The R129 Mercedes-Benz SL was a car met with much anticipation at the end of the 1980s, as the existing R107 SL had been in production since the early 1970s. Few models have had such longevity in the Mercedes product range. In a departure from prior models, both a six-cylinder (300SL) and V8 (500SL) would be offered in the new model. Customers could even opt for a 5-speed manual in the US market with the 300SL, but takers were few, making the early R129s with three pedals quite the rarity. The R107 was available with a six-cylinder engine all along in other markets, culminating with the similarly badged 300SL in 1986 that would cease production along with the rest of the range after the 1989 model year. These two 300SLs here represent possibly the best of the best when it comes to the six-cylinder/manual transmission combo in SLs of yore. We’ll start with this 1988 300SL for sale in northern Germany with a remarkably low 27,000 miles on the clock.

Click for details: 1988 Mercedes-Benz 300SL on eBay

Continue reading

Mercedes-Benz R107 SL Extravaganza

It’s no secret that the Mercedes-Benz R107 SL is riding a popularity wave at the present time. With an almost 20 year production run, there’s a version for pretty much everyone. But which to choose? Today we’ll look at four very different R107s, from a mid-seventies example right up to the final 560SL that appeared on these shores. We’ll start with this low mileage 560SL for sale in Florida.

CLICK FOR DETAILS: 1986 Mercedes-Benz 560SL on eBay

Continue reading

1957 Mercedes-Benz 300SL v. “1956” HMDE 300SL Replica

There are a lot of famous cars that I dream about owning but just aren’t realistic. I’d love a Lancia Stratos, for example. And a Porsche 917K. But since my bank account doesn’t currently contain quite enough commas in the balance statement to make that occur, they’re going to remain dreams. Of course, for reasonable amounts you can buy quite convincing replicas of these cars; Hawk makes a very good Stratos copy, and RCR makes one killer-looking 917K knockoff. While purists decry these fakes as degradation of the brand, when well executed I find these replicas really intriguing. They offer an opportunity for not only mere mortals to own them, but more importantly they offer people who would never get to see them driven a chance to experience the shape in the wild. Another such car that gets traded for the same amount as the GDP of some small African nations is the Mercedes-Benz 300SL “Gullwing”. Considered by many to be the first “supercar”, the 300SL’s performance and design was otherworldly in the 1950s and though it’s not the most expensive Mercedes-Benz model they remain firmly out of the grasp of any but the most well-heeled enthusiasts. Like many Ferrari models, Mercedes-Benz has carefully sought out and squashed any attempts at building replicas, and few that remain floating around look close to the original. But today I have both a stunning original example and a reasonably accurate replica that you could actually buy and drive. Is the replica worth spending money on, though?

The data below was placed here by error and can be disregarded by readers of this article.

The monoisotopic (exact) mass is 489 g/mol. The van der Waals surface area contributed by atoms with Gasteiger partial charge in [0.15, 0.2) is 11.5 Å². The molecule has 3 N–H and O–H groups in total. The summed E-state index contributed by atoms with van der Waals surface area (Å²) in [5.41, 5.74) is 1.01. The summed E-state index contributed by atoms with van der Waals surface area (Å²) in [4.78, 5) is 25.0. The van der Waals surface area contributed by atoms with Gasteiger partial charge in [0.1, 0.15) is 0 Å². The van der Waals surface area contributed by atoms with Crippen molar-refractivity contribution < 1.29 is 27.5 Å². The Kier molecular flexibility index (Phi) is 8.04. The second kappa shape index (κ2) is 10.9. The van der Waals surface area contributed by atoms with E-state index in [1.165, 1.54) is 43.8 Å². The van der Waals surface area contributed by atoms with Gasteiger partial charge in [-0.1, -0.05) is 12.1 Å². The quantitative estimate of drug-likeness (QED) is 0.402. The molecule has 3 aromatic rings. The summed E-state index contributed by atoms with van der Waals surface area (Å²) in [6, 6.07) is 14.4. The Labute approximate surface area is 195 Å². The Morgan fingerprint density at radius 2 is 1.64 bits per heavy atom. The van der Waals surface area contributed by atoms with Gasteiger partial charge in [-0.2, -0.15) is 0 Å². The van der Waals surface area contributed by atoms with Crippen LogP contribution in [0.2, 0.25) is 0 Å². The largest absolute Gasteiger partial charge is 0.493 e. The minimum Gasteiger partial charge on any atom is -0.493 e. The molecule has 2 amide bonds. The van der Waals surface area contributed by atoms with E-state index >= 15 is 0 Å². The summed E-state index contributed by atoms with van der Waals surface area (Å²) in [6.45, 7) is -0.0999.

CLICK FOR DETAILS: 1957 Mercedes-Benz 300SL on Hemmings

Continue reading

1961 Mercedes-Benz 300SL

Sometimes there is that one possession that we wind up hanging on to for years, whether it is for sentimental value, material value or perhaps it is just plain cool. For me, I have a vintage watch that I have prized for years and look after. On a much larger scale, the same thing seems to be true with the former owner of this 1961 Mercedes-Benz 300SL, who kept the car for the last 42 years. This was a car that helped propel Mercedes into the spotlight with luxury car buyers stateside, as the Gullwing and later Roadster variant we see here were cars flaunted by the rich and famous. With matching numbers and documentation dating back to when it was purchased, this will surely be a prize in any collection.

Click for more details: 1961 Mercedes-Benz 300SL on eBay

Continue reading

1955 Mercedes-Benz 300SL – REVISIT

$_57

The stunning 1955 Mercedes-Benz 300SL I wrote up in March remains available for just under 2 million dollars. Unfortunately, if you’re looking for a deal you’re not likely to find one soon as these Gullwings aren’t likely to depreciate anytime soon. So, as with last time, just enjoy the pictures!

The below post originally appeared on our site March 23, 2014:

CLICK FOR DETAILS: 1955 Mercedes-Benz 300SL on eBay

Continue reading